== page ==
Company will produce locally written plays

Bernie Appugliese is about to make the local-theater scene even more local.

The 47-year-old Youngstown native has been a theater pro — playwright, director, actor — in Chicago for most of his adult life. But he is back in town now and has launched a theater company whose goal is to produce works written by Mahoning Valley playwrights.

Behind the scenes, he already has the pieces in place — including some top local actors. But his plan won’t be visible to the theater-going public until this summer, when he stages his first play.

To introduce himself to the local-theater community, he will present an invitation-only reading of one of his own plays, “Speaker of the House,” Sunday and Feb. 26 in the Moyer Room of the Youngstown Playhouse. He has invited theater executives from the region and beyond, as well as potential backers, knowledgeable friends and others.

The reading of the play, which is about the integration of a school, will feature veteran actors Lynn Nelson Rafferty and James McClellan.

Appugliese sat down in the Moyer Room one day last week after a rehearsal to talk about his plans. And when the energetic Appugliese gets on topic, you pretty much just let him go. It’s like waiting for a rocket to run out of fuel — except he never does.

Many local people want to see their own work produced on stage, and that, says Appugliese, is his goal. But to get started, he will produce plays that he has already written. Appugliese has a half- dozen ready to be produced and a couple more almost there.

The general public will get its first chance to see an Appugliese-penned play Aug. 17-26 at the Oakland Center for the Arts. He has rented the downtown theater for performances of “Gloria Birnmaum’s Broadway Debut,” which will star Maureen Collins, Josh Lewis, Carla Gipson, Eric Kibler and Tom O’Donnell. McClellan will direct.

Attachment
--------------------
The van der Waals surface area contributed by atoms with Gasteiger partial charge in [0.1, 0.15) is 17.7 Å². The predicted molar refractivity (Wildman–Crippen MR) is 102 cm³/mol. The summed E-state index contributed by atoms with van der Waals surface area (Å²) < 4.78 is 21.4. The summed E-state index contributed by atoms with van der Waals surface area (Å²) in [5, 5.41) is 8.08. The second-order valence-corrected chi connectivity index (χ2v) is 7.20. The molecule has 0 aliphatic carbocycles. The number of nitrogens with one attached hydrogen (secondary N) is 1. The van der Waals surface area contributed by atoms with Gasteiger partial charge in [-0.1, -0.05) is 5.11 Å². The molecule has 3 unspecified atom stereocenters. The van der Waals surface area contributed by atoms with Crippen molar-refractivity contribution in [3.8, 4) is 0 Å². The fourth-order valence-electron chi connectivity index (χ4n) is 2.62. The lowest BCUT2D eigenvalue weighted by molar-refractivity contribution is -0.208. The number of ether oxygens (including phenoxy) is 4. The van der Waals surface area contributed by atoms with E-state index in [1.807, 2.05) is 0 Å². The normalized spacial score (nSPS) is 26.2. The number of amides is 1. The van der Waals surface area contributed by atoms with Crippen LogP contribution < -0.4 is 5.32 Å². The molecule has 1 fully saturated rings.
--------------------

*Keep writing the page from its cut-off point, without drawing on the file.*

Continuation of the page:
One thing worth noting is that all cast and crew in Appugliese productions will be paid. That’s because he plans to submit each play into competitions for grants, and a standard requirement for acceptance is a professional production.

Creating a new play is more involved and more rewarding than staging one from the canon, Appugliese noted. The energy is generated as the words on paper transform into action on stage, with actors adding input as the process unfolds.

For that reason, Appugliese is hand-picking his casts for now. He will have auditions for future productions.

Appugliese got his start in theater at age 11 at the Playhouse and spent the next three decades performing, directing, choreographing and writing there and on other Valley stages.

He then moved to Chicago, where he produced a number of plays. With the wealth of talent and facilities in the Youngstown area, he hopes to repeat his success in his hometown.

Stay tuned as the project unfolds.

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